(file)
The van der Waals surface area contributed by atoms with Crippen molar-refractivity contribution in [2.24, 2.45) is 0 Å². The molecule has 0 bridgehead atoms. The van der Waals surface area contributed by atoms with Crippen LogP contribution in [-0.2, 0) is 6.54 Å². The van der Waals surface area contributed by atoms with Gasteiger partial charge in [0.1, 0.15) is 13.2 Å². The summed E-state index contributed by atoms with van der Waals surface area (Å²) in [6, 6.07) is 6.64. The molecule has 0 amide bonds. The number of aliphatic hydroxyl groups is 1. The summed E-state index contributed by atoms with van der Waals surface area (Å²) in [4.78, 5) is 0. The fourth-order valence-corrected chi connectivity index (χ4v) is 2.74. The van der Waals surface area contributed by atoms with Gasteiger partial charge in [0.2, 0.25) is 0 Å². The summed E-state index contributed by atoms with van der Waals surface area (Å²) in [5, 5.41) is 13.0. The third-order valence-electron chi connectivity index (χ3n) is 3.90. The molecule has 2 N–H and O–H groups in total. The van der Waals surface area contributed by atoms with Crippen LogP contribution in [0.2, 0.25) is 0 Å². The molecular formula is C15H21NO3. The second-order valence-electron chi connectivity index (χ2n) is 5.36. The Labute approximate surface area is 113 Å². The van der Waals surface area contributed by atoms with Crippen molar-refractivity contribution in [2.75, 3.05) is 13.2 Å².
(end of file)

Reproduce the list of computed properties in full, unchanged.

The van der Waals surface area contributed by atoms with Crippen molar-refractivity contribution in [2.24, 2.45) is 0 Å². The molecule has 0 bridgehead atoms. The van der Waals surface area contributed by atoms with Crippen LogP contribution in [-0.2, 0) is 6.54 Å². The van der Waals surface area contributed by atoms with Gasteiger partial charge in [0.1, 0.15) is 13.2 Å². The summed E-state index contributed by atoms with van der Waals surface area (Å²) in [6, 6.07) is 6.64. The molecule has 0 amide bonds. The number of aliphatic hydroxyl groups is 1. The summed E-state index contributed by atoms with van der Waals surface area (Å²) in [4.78, 5) is 0. The fourth-order valence-corrected chi connectivity index (χ4v) is 2.74. The van der Waals surface area contributed by atoms with Gasteiger partial charge in [0.2, 0.25) is 0 Å². The summed E-state index contributed by atoms with van der Waals surface area (Å²) in [5, 5.41) is 13.0. The third-order valence-electron chi connectivity index (χ3n) is 3.90. The molecule has 2 N–H and O–H groups in total. The van der Waals surface area contributed by atoms with Crippen LogP contribution in [0.2, 0.25) is 0 Å². The molecular formula is C15H21NO3. The second-order valence-electron chi connectivity index (χ2n) is 5.36. The Labute approximate surface area is 113 Å². The van der Waals surface area contributed by atoms with Crippen molar-refractivity contribution in [2.75, 3.05) is 13.2 Å².